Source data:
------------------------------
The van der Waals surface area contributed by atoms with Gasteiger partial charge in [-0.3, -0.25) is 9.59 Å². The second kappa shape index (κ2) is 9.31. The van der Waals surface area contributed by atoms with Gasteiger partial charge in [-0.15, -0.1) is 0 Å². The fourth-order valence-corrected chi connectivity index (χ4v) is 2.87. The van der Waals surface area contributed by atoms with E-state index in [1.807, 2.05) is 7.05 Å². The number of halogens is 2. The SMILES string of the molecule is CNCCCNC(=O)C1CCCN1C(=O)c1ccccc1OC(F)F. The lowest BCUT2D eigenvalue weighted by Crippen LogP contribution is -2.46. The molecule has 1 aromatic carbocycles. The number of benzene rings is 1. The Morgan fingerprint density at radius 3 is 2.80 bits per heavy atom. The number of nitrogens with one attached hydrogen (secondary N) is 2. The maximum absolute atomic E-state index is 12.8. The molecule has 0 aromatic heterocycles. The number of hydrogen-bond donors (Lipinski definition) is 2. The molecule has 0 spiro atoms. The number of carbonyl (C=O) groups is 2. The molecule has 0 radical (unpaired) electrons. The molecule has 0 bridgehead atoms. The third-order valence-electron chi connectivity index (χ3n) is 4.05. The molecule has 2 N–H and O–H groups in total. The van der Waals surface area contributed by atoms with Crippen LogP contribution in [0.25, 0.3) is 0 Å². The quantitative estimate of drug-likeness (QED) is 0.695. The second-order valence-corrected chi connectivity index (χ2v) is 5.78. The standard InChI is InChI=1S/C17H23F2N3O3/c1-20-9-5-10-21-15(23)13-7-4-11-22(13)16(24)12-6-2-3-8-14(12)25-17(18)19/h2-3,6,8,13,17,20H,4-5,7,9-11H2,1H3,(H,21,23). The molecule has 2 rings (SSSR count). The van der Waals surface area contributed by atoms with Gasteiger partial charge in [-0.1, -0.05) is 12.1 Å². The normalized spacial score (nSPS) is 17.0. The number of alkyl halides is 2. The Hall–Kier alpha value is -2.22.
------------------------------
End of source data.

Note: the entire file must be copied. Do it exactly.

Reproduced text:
The van der Waals surface area contributed by atoms with Gasteiger partial charge in [-0.3, -0.25) is 9.59 Å². The second kappa shape index (κ2) is 9.31. The van der Waals surface area contributed by atoms with Gasteiger partial charge in [-0.15, -0.1) is 0 Å². The fourth-order valence-corrected chi connectivity index (χ4v) is 2.87. The van der Waals surface area contributed by atoms with E-state index in [1.807, 2.05) is 7.05 Å². The number of halogens is 2. The SMILES string of the molecule is CNCCCNC(=O)C1CCCN1C(=O)c1ccccc1OC(F)F. The lowest BCUT2D eigenvalue weighted by Crippen LogP contribution is -2.46. The molecule has 1 aromatic carbocycles. The number of benzene rings is 1. The Morgan fingerprint density at radius 3 is 2.80 bits per heavy atom. The number of nitrogens with one attached hydrogen (secondary N) is 2. The maximum absolute atomic E-state index is 12.8. The molecule has 0 aromatic heterocycles. The number of hydrogen-bond donors (Lipinski definition) is 2. The molecule has 0 spiro atoms. The number of carbonyl (C=O) groups is 2. The molecule has 0 radical (unpaired) electrons. The molecule has 0 bridgehead atoms. The third-order valence-electron chi connectivity index (χ3n) is 4.05. The molecule has 2 N–H and O–H groups in total. The van der Waals surface area contributed by atoms with Crippen LogP contribution in [0.25, 0.3) is 0 Å². The quantitative estimate of drug-likeness (QED) is 0.695. The second-order valence-corrected chi connectivity index (χ2v) is 5.78. The standard InChI is InChI=1S/C17H23F2N3O3/c1-20-9-5-10-21-15(23)13-7-4-11-22(13)16(24)12-6-2-3-8-14(12)25-17(18)19/h2-3,6,8,13,17,20H,4-5,7,9-11H2,1H3,(H,21,23). The molecule has 2 rings (SSSR count). The van der Waals surface area contributed by atoms with Gasteiger partial charge in [-0.1, -0.05) is 12.1 Å². The normalized spacial score (nSPS) is 17.0. The number of alkyl halides is 2. The Hall–Kier alpha value is -2.22.